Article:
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May 06, 2014
‘Always On’ Patients are Changing the Game for Pharma Companies (3 of 4)
By: Shawn Roman

When it comes to patient services, giving patients more of what they want represents a significant opportunity for pharmaceutical companies, but that’s just part of the equation. Today’s ‘always on’ patients use digital and non-digital channels to access information and services related to their health and medication, and this means pharma will need to consider a range of communications channels when connecting to the people who matter most to them.

Patients are taking some matters into their own hands
According to our survey of 2,000 US patients:

  • The majority—80 percent—of patients are proactively seeking information about the medicines they are taking.

  • More than 70 percent of patients seek out information on healthcare services related to their conditions.

  • More than two-thirds—68 percent—of patients/consumers spend several hours a day online. This includes 69 percent of those older than 65.

Traditional communication is important for patients, but digital is gaining ground
We found that patients’ preferences for receiving information vary by source, channel and format. Traditional channels have high preference, but digital is rapidly gaining ground. That’s why, as I shared with you last week, we’re working with a leading global pharma company as it launches an anti-obesity drug in the United States, to provide patient services across multiple channels, many of which are digital.

This multi-channel communications approach is welcome news to many patients. Our survey results reveal:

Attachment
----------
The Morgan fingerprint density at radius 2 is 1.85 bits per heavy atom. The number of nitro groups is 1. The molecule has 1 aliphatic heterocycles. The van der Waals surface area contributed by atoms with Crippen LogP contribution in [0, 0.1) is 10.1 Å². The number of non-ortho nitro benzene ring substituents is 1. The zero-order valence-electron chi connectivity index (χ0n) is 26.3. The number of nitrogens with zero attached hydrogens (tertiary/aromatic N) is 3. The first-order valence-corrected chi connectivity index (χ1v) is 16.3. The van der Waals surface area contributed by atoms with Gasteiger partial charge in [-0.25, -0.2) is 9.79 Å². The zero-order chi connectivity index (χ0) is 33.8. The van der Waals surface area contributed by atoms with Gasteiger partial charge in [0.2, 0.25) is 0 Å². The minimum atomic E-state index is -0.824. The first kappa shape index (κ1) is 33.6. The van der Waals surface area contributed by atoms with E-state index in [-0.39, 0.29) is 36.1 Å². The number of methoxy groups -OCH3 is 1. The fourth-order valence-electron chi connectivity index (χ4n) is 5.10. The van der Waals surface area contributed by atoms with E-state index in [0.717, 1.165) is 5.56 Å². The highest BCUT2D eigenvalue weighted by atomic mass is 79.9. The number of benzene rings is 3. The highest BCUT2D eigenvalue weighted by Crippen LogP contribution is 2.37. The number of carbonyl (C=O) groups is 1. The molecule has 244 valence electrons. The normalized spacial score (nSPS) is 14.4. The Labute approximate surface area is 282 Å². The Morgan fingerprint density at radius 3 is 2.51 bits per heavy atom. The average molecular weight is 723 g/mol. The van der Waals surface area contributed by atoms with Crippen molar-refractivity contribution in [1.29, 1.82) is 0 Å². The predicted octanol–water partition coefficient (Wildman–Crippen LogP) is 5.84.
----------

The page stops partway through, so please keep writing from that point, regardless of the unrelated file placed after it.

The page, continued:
• Patients place the highest trust in information provided by their physicians via print or by e-mail.

  • Patients want pharma companies to reach them via digital and social means with 69 percent wanting to be reached by e-mail versus 66 percent via print materials.

  • Nearly half—48 percent—of patients want pharma companies to reach them via a website with a strong 44 percent through mobile apps.

Some pharma companies are leading the charge in these areas—especially when it comes to mobile health. AstraZeneca, for example, recently partnered with Vodafone to launch mHealth patient services. The collaboration will create new mobile and Internet-based services to improve health outcomes for patients with cardiovascular conditions. Patients will have access to educational materials—personalized for their needs—and will benefit from coaching and treatment support.

The job for pharma companies now is to take a close look at their current portfolio and identify where these services could benefit patients and the business, while supporting provider, retailer, payer and patient goals. As we’re already seeing, some specialty drugs, such as oncologic or lifestyle drugs, such as obesity and smoking cessation, may be even better suited for patient services. The ability to provide accessible, useful patient services will help pharma companies elevate their value across the healthcare ecosystem, improving health outcomes for patients. And, while our survey findings point to some very significant opportunities for pharma companies moving forward, we have to wonder if the need for patient services will really change how pharma operates? And if so, how?

Next week I’ll conclude this series by looking at how patient services could affect the pharmaceutical industry.

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